Gaga Over Greens, Not Grammar
Subtitle: Why Good Grammar Matters
I had the good fortune to attend the ribbon cutting ceremony of Growing Home’s Wood Street Farm yesterday. It was a gorgeous day with compelling speakers and a genial crowd. Getting caught up in the fun, I decided to try my hand at live-tweeting an event. Anyone who follows me received my rapid-fire updates reflecting upon the speakers and the information shared on the tour. There were a handful (okay, more than a handful) that didn’t quite make sense – partially formed thoughts that I had believed I was able to delete after re-reading. Apparently not. Good people, including @ediblechicago, @pivotalchicago and @organicnation, retweeted the more literate ones. I made a new friend @jeffreymdrake, a patent attorney who gets his CSA from Growing Home’s Wood Street Farm. Today, I got a nice thank you from @growinghome itself for the tour updates.
After a terrific lunch of hot dogs and pristinely fresh greens, I headed home feeling pretty good. I returned to my computer and opened up my TweetDeck. About an hour later, my computer squawked at me. (Anyone who uses TweetDeck knows it doesn’t tweet, but instead squawks).
From my most famous follower, a DM: “Hi Melissa, I find some of your tweets today perplexing @best”
My heart sunk into my stomach. I had been so tickled last week when said follower, whom I admire tremendously, had complemented me in a DM. With trepidation, I opened my history only to learn that the delete button in Twitterfon is just for show.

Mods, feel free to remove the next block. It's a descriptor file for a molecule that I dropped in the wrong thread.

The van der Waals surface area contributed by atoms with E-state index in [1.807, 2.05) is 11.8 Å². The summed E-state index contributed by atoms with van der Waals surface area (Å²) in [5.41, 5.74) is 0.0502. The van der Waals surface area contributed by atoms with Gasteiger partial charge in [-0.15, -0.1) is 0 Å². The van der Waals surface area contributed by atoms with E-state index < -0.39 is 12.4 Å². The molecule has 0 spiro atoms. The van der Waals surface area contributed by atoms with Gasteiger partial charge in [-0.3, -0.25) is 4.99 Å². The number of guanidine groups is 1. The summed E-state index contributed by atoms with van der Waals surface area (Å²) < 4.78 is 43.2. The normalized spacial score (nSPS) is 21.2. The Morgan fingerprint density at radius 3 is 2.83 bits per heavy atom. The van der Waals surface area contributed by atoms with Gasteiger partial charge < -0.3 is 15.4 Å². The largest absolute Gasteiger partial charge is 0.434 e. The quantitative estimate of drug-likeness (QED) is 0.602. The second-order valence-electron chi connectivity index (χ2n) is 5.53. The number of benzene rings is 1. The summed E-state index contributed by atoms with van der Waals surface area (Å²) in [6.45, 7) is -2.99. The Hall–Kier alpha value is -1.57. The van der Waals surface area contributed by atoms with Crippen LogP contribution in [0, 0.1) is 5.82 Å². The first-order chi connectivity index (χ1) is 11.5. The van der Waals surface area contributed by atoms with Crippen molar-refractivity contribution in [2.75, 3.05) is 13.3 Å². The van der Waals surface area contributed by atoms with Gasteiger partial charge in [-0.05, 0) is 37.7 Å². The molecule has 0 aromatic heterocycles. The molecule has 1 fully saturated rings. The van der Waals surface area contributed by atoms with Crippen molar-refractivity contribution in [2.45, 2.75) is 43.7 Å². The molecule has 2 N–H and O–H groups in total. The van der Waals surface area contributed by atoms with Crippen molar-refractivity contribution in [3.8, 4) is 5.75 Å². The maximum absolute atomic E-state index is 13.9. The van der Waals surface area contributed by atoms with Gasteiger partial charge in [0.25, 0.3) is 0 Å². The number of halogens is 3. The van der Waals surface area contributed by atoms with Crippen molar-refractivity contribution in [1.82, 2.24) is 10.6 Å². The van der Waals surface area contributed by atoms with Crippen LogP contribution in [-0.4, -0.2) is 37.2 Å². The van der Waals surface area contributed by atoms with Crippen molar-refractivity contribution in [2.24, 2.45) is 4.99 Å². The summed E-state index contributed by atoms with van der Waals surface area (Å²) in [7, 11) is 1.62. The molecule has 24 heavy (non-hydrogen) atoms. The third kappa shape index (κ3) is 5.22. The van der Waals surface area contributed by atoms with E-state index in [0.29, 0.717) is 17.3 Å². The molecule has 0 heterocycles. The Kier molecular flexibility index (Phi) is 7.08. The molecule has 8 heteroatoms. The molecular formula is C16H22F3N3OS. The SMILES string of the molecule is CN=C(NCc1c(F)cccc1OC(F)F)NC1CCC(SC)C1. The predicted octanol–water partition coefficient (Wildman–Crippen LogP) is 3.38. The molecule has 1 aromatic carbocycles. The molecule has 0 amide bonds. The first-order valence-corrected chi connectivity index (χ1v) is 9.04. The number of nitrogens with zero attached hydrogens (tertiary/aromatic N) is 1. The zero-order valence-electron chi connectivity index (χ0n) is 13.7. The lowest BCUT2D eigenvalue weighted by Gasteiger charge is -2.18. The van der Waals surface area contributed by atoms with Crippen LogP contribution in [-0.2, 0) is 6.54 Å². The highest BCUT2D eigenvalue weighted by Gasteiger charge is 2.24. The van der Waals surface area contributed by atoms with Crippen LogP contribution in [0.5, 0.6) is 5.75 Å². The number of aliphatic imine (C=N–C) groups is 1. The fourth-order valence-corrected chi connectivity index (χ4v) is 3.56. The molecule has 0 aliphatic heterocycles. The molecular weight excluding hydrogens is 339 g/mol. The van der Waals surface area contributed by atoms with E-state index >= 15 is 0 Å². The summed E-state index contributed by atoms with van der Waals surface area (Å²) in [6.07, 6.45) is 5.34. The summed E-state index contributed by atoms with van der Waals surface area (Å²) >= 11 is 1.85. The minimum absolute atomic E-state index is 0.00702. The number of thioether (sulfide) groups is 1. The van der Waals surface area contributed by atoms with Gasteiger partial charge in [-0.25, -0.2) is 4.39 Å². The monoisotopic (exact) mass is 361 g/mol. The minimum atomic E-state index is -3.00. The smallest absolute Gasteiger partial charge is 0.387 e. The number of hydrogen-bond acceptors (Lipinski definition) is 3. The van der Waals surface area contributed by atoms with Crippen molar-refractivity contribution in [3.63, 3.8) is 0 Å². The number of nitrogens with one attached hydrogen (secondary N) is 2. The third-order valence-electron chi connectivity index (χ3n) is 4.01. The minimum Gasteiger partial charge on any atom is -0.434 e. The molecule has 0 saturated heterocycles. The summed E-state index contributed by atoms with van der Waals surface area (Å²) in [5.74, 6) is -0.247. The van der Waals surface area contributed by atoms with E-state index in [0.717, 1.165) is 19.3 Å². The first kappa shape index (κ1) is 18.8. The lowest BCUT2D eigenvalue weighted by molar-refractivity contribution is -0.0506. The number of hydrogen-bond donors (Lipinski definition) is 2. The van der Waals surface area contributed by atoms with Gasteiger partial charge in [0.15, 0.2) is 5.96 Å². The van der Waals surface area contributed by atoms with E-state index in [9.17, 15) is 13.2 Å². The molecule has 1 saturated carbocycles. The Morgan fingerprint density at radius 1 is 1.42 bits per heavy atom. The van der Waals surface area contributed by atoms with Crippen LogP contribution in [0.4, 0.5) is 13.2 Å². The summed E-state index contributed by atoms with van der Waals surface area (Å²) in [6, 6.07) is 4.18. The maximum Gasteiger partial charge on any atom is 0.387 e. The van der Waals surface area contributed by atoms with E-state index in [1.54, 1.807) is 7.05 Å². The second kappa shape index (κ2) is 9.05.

The irony of this situation is that I consider myself a grammar dork. After law school, I purchased and read for pleasure, The Deluxe Transitive Vampire: A Handbook of Grammar for the Innocent, the Eager and the Doomed. One of my all-time favorite movies is “Last Days of Disco,” which the Wall Street Journal referred to as “self-doubt set to grammar.” I recently coveted a tee-shirt that proclaimed “Good Grammar Costs Nothing.” I even had a love affair that began and ended because of a mutual affection for verb tenses.
To make it up to those of you who suffered through my nonsensical updates, I thought it best that I explain them through the photos I took at the event.
But, first, a little background for those unfamiliar with Growing Home. Growing Home is a social enterprise business based on organic agriculture that provides job training for homeless and low-income individuals. Growing Home was founded in 1992 by Les Brown, the director of policy for the Chicago Coalition for the Homeless. It acquired land in Chicago and Marseilles, Illinois under the McKinney Act, which offers Federal surplus land for organizations working with homeless individuals. Growing Home currently has three certified organic sites: the Les Brown Memorial Farm in Marseilles, the Su Casa Market Garden at the corner of 51st Street and Laflin and the Wood Street Farm in Englewood.
Growing Home’s vision is to help individuals transform their lives through agriculture. Its website states that:
“Since its inception, Growing Home has worked towards this by providing a transitional job program that lets previously-incarcerated and previously-homeless individuals prepare to re-enter the workforce not only by teaching job skills, but also by providing the chance to engage in what is for many a transformational experience. Our program is different from other workforce development programs because of our intense focus on the transformational possibilities inherent in learning to nurture and grow one’s own food.”
The Wood Street Farm is an amazing facility with three hoop houses on about 2/3 of an acre. Yesterday, Executive Director Harry Rhodes cut the ribbon on Chicago’s first certified organic, year-round, urban production farm. Speakers included Alderman Toni Foulkes and Patti Scudiero, Commissioner of the Department of Zoning, Land Use and Planning.
“Meeting space @growinghome and 10,000 lbs. of organic produce”
Growing Home wanted the tour to showcase the farm’s multi-use building designed by Chicago’s SHED Studio architects Rashmi Ramaswamy and Mike Newman. The building includes space for vegetable processing, offices, classrooms, and a meeting space for the community.